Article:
Psychometrika

, Volume 68, Issue 4, pp 589–606

A hierarchical bayesian statistical framework for response time distributions

Authors

    • Department of Psychological SciencesUniversity of Missouri
  • Dongchu Sun
    • Department of Psychological SciencesUniversity of Missouri
  • Paul L. Speckman
    • Department of Psychological SciencesUniversity of Missouri
  • Jun Lu
    • Department of Psychological SciencesUniversity of Missouri
  • Duo Zhou
    • Department of Psychological SciencesUniversity of Missouri
Theory And Methods

DOI: 10.1007/BF02295614

Cite this article as:
Rouder, J.N., Sun, D., Speckman, P.L. et al. Psychometrika (2003) 68: 589. doi:10.1007/BF02295614

Abstract

This paper provides a statistical framework for estimating higher-order characteristics of the response time distribution, such as the scale (variability) and shape. Consideration of these higher order characteristics often provides for more rigorous theory development in cognitive and perceptual psychology (e.g., Luce, 1986). RT distribution for a single participant depends on certain participant characteristics, which in turn can be thought of as arising from a distribution of latent variables. The present work focuses on the three-parameter Weibull distribution, with parameters for shape, scale, and shift (initial value). Bayesian estimation in a hierarchical framework is conceptually straightforward. Parameter estimates, both for participant quantities and population parameters, are obtained through Markov Chain Monte Carlo methods. The methods are illustrated with an application to response time data in an absolute identification task. The behavior of the Bayes estimates are compared to maximum likelihood (ML) estimates through Monte Carlo simulations. For small sample size, there is an occasional tendency for the ML estimates to be unreasonably extreme. In contrast, by borrowing strength across participants, Bayes estimation “shrinks” extreme estimates. The results are that the Bayes estimators are more accurate than the corresponding ML estimators.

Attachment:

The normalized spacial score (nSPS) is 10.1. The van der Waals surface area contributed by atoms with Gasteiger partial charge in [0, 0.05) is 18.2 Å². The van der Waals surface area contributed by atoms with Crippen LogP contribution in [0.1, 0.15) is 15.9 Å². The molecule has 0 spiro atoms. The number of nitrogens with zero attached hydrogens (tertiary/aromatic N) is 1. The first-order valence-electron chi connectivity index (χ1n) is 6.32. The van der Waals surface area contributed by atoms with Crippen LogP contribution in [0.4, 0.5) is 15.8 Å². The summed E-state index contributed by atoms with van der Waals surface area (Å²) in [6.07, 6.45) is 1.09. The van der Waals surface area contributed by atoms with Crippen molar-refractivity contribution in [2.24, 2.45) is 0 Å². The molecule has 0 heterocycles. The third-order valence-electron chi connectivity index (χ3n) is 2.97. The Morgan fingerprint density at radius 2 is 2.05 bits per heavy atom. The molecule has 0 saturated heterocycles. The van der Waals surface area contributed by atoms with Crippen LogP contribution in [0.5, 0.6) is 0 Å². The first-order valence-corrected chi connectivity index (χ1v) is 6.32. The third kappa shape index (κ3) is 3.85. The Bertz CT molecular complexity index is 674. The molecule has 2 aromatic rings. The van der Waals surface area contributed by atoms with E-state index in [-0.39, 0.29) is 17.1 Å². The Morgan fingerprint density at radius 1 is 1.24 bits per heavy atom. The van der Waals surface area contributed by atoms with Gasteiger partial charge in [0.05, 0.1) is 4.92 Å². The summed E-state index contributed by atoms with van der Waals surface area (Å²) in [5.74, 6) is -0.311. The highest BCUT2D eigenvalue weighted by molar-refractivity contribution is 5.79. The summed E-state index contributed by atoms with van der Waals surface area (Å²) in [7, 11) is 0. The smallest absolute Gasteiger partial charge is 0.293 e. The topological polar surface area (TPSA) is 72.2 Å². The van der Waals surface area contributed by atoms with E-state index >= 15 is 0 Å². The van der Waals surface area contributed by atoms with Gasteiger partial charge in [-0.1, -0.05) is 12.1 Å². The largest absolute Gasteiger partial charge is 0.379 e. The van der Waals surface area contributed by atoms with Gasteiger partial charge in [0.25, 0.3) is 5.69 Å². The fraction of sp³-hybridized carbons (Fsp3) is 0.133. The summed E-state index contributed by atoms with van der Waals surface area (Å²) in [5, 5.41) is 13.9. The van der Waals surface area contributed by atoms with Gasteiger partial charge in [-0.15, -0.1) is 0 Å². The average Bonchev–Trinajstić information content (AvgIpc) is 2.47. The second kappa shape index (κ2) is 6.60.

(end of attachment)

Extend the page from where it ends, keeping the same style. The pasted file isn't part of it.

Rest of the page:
Key words

Bayesian analysishierarchical modelsresponse timeMCMCWeibull distribution

Copyright information

© The Psychometric Society 2003